2 Tbl extra virgin olive oil
4 cups water
1/2 lb ditalini pasta*
In a large pot saute onion and celery in 2 tbs of EVOO till opaque. Add rinsed soaked beans. Add water and Marinara Sauce. Simmer for 2 hours, cook ditalini in a large pot of boiling salted water until al dente, tender but still firm to the bite, stirring occasionally, about 8 minute. Add pasta to soup according to how much you would like. I always cook pasta separately and then add it when I am ready to serve. I love my pasta al denti. But it’s all according to how you like your pasta. If you like your pasta soft you can finish warming it up in the soup. But remember the pasta absorbs the liquid the longer you cook it in the soup.
Fra diavolo, means “brother devil” in Italian, is the name given to a number of spicy sauces, usually tomato-based, used in American Italian cooking. Fra diavolo sauce is served simply over pasta but most are prepared with one or more types of shellfish. Coppola’s Restaurant has always served it featuring dishes like Calamari, Shrimp, clams, mussels and lobster Fra Diavolo.
Even though “Fra Diavolo” is referred to as a Mediterranean specialty, fra diavolo sauce popular in America’s thousands of Italian restaurants was actually developed in the US. While there are hot dishes called “devilled” or “alla diavolo” in other regions in Europe, there’s no similar tradition in southern Italian cooking. Italians are very fussy when it comes to their food so the robust spiciness of most fra diavolo sauces is enough to overpower many delicate shellfishes, especially lobster or scallops. My dad in keeping with the popularity of “Fra Diavolo” sauce in America was always careful on how spicy he made the sauce because it was important that his customers taste the wonderful fresh taste of the seafood.
In a heavy large skillet add 1 jar of Marinara Sauce. Add crushed red pepper flakes and wine and simmer 15 minutes. Pour over your favorite cooked pasta. Add more crushed red pepper flakes if you would like it hotter. Seafood can be added to Fra Diavolo sauce by using the procedure for adding mussels and clams as described in the Mussels in Marinara Sauce and Zuppe di Clams Marinara recipes.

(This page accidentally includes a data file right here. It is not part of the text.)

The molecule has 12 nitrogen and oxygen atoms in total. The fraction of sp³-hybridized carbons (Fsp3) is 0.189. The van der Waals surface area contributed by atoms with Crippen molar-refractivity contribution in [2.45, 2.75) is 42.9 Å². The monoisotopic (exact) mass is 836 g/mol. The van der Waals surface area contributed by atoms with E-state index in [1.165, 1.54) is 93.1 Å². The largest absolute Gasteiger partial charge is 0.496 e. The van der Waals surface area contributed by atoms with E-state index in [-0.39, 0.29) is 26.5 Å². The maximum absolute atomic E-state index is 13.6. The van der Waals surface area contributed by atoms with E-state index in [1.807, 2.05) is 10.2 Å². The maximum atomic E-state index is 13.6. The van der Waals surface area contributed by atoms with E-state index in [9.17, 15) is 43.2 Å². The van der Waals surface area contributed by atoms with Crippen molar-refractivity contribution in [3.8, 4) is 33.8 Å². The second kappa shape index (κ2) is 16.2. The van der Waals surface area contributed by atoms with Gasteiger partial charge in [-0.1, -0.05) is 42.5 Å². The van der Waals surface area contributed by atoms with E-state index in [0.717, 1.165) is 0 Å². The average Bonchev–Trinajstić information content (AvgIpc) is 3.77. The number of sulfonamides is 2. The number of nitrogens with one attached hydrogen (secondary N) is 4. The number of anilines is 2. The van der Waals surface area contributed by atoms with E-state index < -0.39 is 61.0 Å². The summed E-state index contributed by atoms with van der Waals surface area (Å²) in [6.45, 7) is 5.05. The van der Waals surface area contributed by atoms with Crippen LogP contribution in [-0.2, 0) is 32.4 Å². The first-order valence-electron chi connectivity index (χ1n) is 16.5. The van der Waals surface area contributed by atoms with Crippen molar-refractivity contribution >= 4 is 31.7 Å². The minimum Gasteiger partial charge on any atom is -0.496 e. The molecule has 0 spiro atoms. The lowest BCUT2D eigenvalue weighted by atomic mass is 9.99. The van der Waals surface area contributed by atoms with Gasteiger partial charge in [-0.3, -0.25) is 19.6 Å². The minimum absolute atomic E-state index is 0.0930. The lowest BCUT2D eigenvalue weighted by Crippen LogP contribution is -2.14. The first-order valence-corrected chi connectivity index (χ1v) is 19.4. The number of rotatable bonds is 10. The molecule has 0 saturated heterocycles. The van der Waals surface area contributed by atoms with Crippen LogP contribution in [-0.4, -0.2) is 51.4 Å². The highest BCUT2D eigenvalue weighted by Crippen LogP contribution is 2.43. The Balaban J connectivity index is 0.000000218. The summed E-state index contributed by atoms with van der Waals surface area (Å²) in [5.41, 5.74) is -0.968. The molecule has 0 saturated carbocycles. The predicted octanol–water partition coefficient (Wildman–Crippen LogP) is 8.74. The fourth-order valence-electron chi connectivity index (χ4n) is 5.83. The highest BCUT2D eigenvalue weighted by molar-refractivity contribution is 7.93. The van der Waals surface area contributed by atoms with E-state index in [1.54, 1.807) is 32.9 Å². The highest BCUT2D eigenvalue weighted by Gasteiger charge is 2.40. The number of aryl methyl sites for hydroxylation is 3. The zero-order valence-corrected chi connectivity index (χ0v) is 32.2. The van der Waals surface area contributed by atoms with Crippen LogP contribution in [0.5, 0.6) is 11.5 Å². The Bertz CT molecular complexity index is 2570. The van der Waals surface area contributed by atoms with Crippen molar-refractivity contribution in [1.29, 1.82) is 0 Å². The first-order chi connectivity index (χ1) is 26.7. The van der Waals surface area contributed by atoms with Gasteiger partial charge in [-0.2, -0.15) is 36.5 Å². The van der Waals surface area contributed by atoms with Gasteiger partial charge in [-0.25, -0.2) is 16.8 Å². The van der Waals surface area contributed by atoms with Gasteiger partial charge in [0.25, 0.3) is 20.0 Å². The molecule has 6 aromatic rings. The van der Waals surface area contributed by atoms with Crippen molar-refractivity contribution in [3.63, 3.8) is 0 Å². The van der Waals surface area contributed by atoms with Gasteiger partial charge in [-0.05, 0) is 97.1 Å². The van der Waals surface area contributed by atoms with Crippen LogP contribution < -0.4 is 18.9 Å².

The history of the puttanesca sauce is interesting. Some say, because of the Italian translation of the name, puttanesca, which means prostitute, a whore’s favorite meal. But I know a much likelier version of this history from my mom’s home town, the island of Ischia. Apparently, it was late one night and clients showed up to their favorite restaurant in Ischia, Italy. The owner quickly informed them he was about to close and thus didn’t have anything to serve them…The clients, being very hungry as they were, simply replied, “Facci una puttanata qualsiasi”, meaning just cook us anything! So the owner turned around and using what he had left in his kitchen, he improvised that night and created the puttanesca sauce!
One 25 oz jar 825 MAIN Marinara Sauce
1 Tbl extra virgin olive oil
5 anchovy filets packed in olive oil (chopped)
1/2 cup chopped green olives or black kalamata olives
1/3 cup sherry wine
3 Tbl of small capers
1/2 tsp of crushed red pepper flakes
Heat EVOO in large heavy skillet and melt chopped anchovies till it turns to paste like. Add jar of Marinara Sauce and rest of the ingredients. Simmer 15 minutes. Then pour over your favorite cooked pasta.